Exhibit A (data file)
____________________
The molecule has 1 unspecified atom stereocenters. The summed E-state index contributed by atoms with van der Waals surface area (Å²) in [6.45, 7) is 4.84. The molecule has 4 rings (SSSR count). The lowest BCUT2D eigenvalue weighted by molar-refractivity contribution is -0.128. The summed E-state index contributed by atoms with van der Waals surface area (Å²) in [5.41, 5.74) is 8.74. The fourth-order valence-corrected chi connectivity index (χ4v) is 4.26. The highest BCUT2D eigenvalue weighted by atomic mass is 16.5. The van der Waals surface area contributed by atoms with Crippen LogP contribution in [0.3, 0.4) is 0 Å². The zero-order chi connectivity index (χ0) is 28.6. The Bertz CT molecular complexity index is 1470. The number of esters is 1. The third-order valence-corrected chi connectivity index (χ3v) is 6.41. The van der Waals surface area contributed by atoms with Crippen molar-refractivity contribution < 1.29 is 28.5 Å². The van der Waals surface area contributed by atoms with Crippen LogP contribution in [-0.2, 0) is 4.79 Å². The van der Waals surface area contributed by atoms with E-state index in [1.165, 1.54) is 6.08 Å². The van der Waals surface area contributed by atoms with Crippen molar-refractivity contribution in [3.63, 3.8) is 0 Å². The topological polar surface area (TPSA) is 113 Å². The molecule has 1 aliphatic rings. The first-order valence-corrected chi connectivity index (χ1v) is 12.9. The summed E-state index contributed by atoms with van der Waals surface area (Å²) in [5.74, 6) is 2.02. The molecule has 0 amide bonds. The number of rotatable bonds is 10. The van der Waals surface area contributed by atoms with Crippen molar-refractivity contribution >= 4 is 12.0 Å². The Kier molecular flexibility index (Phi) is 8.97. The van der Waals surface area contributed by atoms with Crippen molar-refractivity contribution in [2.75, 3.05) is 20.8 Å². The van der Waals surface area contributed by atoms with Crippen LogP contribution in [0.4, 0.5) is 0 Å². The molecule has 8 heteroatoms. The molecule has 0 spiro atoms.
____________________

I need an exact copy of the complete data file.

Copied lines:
The molecule has 1 unspecified atom stereocenters. The summed E-state index contributed by atoms with van der Waals surface area (Å²) in [6.45, 7) is 4.84. The molecule has 4 rings (SSSR count). The lowest BCUT2D eigenvalue weighted by molar-refractivity contribution is -0.128. The summed E-state index contributed by atoms with van der Waals surface area (Å²) in [5.41, 5.74) is 8.74. The fourth-order valence-corrected chi connectivity index (χ4v) is 4.26. The highest BCUT2D eigenvalue weighted by atomic mass is 16.5. The van der Waals surface area contributed by atoms with Crippen LogP contribution in [0.3, 0.4) is 0 Å². The zero-order chi connectivity index (χ0) is 28.6. The Bertz CT molecular complexity index is 1470. The number of esters is 1. The third-order valence-corrected chi connectivity index (χ3v) is 6.41. The van der Waals surface area contributed by atoms with Crippen molar-refractivity contribution < 1.29 is 28.5 Å². The van der Waals surface area contributed by atoms with Crippen LogP contribution in [-0.2, 0) is 4.79 Å². The van der Waals surface area contributed by atoms with E-state index in [1.165, 1.54) is 6.08 Å². The van der Waals surface area contributed by atoms with Crippen molar-refractivity contribution in [3.63, 3.8) is 0 Å². The topological polar surface area (TPSA) is 113 Å². The molecule has 1 aliphatic rings. The first-order valence-corrected chi connectivity index (χ1v) is 12.9. The summed E-state index contributed by atoms with van der Waals surface area (Å²) in [5.74, 6) is 2.02. The molecule has 0 amide bonds. The number of rotatable bonds is 10. The van der Waals surface area contributed by atoms with Crippen molar-refractivity contribution >= 4 is 12.0 Å². The Kier molecular flexibility index (Phi) is 8.97. The van der Waals surface area contributed by atoms with Crippen molar-refractivity contribution in [2.75, 3.05) is 20.8 Å². The van der Waals surface area contributed by atoms with Crippen LogP contribution in [0.4, 0.5) is 0 Å². The molecule has 8 heteroatoms. The molecule has 0 spiro atoms.